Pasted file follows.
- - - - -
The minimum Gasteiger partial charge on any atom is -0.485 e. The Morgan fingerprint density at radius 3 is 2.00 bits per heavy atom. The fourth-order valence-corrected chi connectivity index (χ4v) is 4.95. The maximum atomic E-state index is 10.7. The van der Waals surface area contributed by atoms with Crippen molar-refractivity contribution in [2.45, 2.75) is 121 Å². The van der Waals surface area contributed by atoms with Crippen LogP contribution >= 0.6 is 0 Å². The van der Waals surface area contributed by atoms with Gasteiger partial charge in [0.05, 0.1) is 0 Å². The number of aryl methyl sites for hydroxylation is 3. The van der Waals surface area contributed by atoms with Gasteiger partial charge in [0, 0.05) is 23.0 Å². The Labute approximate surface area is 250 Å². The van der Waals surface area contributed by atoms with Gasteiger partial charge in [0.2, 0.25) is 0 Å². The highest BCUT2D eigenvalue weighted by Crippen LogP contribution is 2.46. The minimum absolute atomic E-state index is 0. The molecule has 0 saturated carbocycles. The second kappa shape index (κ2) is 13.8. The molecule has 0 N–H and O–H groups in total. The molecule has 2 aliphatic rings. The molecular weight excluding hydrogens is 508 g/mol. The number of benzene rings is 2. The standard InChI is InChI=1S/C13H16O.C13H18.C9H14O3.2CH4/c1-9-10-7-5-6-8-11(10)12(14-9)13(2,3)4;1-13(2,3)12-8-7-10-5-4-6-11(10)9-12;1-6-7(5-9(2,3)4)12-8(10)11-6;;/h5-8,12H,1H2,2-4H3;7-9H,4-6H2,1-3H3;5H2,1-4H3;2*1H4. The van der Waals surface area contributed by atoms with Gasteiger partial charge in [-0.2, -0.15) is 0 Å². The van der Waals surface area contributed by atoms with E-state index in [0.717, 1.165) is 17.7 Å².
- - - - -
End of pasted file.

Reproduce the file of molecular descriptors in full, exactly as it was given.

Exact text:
The minimum Gasteiger partial charge on any atom is -0.485 e. The Morgan fingerprint density at radius 3 is 2.00 bits per heavy atom. The fourth-order valence-corrected chi connectivity index (χ4v) is 4.95. The maximum atomic E-state index is 10.7. The van der Waals surface area contributed by atoms with Crippen molar-refractivity contribution in [2.45, 2.75) is 121 Å². The van der Waals surface area contributed by atoms with Crippen LogP contribution >= 0.6 is 0 Å². The van der Waals surface area contributed by atoms with Gasteiger partial charge in [0.05, 0.1) is 0 Å². The number of aryl methyl sites for hydroxylation is 3. The van der Waals surface area contributed by atoms with Gasteiger partial charge in [0, 0.05) is 23.0 Å². The Labute approximate surface area is 250 Å². The van der Waals surface area contributed by atoms with Gasteiger partial charge in [0.2, 0.25) is 0 Å². The highest BCUT2D eigenvalue weighted by Crippen LogP contribution is 2.46. The minimum absolute atomic E-state index is 0. The molecule has 0 saturated carbocycles. The second kappa shape index (κ2) is 13.8. The molecule has 0 N–H and O–H groups in total. The molecule has 2 aliphatic rings. The molecular weight excluding hydrogens is 508 g/mol. The number of benzene rings is 2. The standard InChI is InChI=1S/C13H16O.C13H18.C9H14O3.2CH4/c1-9-10-7-5-6-8-11(10)12(14-9)13(2,3)4;1-13(2,3)12-8-7-10-5-4-6-11(10)9-12;1-6-7(5-9(2,3)4)12-8(10)11-6;;/h5-8,12H,1H2,2-4H3;7-9H,4-6H2,1-3H3;5H2,1-4H3;2*1H4. The van der Waals surface area contributed by atoms with Gasteiger partial charge in [-0.2, -0.15) is 0 Å². The van der Waals surface area contributed by atoms with E-state index in [0.717, 1.165) is 17.7 Å².